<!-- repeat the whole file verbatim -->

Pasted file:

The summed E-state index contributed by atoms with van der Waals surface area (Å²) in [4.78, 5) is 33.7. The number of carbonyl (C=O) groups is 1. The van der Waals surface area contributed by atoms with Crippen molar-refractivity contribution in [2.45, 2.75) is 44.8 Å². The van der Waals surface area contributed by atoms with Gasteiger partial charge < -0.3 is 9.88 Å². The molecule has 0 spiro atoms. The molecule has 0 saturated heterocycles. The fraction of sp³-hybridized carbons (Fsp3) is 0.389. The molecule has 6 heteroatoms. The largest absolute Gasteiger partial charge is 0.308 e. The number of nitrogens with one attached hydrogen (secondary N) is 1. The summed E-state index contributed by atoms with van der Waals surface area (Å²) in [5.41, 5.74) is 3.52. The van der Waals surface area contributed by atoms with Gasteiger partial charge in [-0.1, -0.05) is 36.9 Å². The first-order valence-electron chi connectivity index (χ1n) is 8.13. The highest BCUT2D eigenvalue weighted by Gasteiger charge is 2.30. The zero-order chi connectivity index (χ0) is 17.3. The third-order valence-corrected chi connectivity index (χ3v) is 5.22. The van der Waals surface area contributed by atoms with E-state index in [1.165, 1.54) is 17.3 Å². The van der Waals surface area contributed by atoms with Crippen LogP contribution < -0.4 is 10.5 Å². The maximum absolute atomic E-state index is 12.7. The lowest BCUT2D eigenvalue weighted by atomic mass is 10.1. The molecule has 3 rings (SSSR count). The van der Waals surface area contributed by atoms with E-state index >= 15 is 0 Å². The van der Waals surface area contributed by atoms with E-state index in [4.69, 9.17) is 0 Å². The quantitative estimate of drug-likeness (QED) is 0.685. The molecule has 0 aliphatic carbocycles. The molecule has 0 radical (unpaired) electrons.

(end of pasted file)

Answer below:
The summed E-state index contributed by atoms with van der Waals surface area (Å²) in [4.78, 5) is 33.7. The number of carbonyl (C=O) groups is 1. The van der Waals surface area contributed by atoms with Crippen molar-refractivity contribution in [2.45, 2.75) is 44.8 Å². The van der Waals surface area contributed by atoms with Gasteiger partial charge < -0.3 is 9.88 Å². The molecule has 0 spiro atoms. The molecule has 0 saturated heterocycles. The fraction of sp³-hybridized carbons (Fsp3) is 0.389. The molecule has 6 heteroatoms. The largest absolute Gasteiger partial charge is 0.308 e. The number of nitrogens with one attached hydrogen (secondary N) is 1. The summed E-state index contributed by atoms with van der Waals surface area (Å²) in [5.41, 5.74) is 3.52. The van der Waals surface area contributed by atoms with Gasteiger partial charge in [-0.1, -0.05) is 36.9 Å². The first-order valence-electron chi connectivity index (χ1n) is 8.13. The highest BCUT2D eigenvalue weighted by Gasteiger charge is 2.30. The zero-order chi connectivity index (χ0) is 17.3. The third-order valence-corrected chi connectivity index (χ3v) is 5.22. The van der Waals surface area contributed by atoms with E-state index in [1.165, 1.54) is 17.3 Å². The van der Waals surface area contributed by atoms with Crippen LogP contribution < -0.4 is 10.5 Å². The maximum absolute atomic E-state index is 12.7. The lowest BCUT2D eigenvalue weighted by atomic mass is 10.1. The molecule has 3 rings (SSSR count). The van der Waals surface area contributed by atoms with E-state index >= 15 is 0 Å². The van der Waals surface area contributed by atoms with E-state index in [4.69, 9.17) is 0 Å². The quantitative estimate of drug-likeness (QED) is 0.685. The molecule has 0 aliphatic carbocycles. The molecule has 0 radical (unpaired) electrons.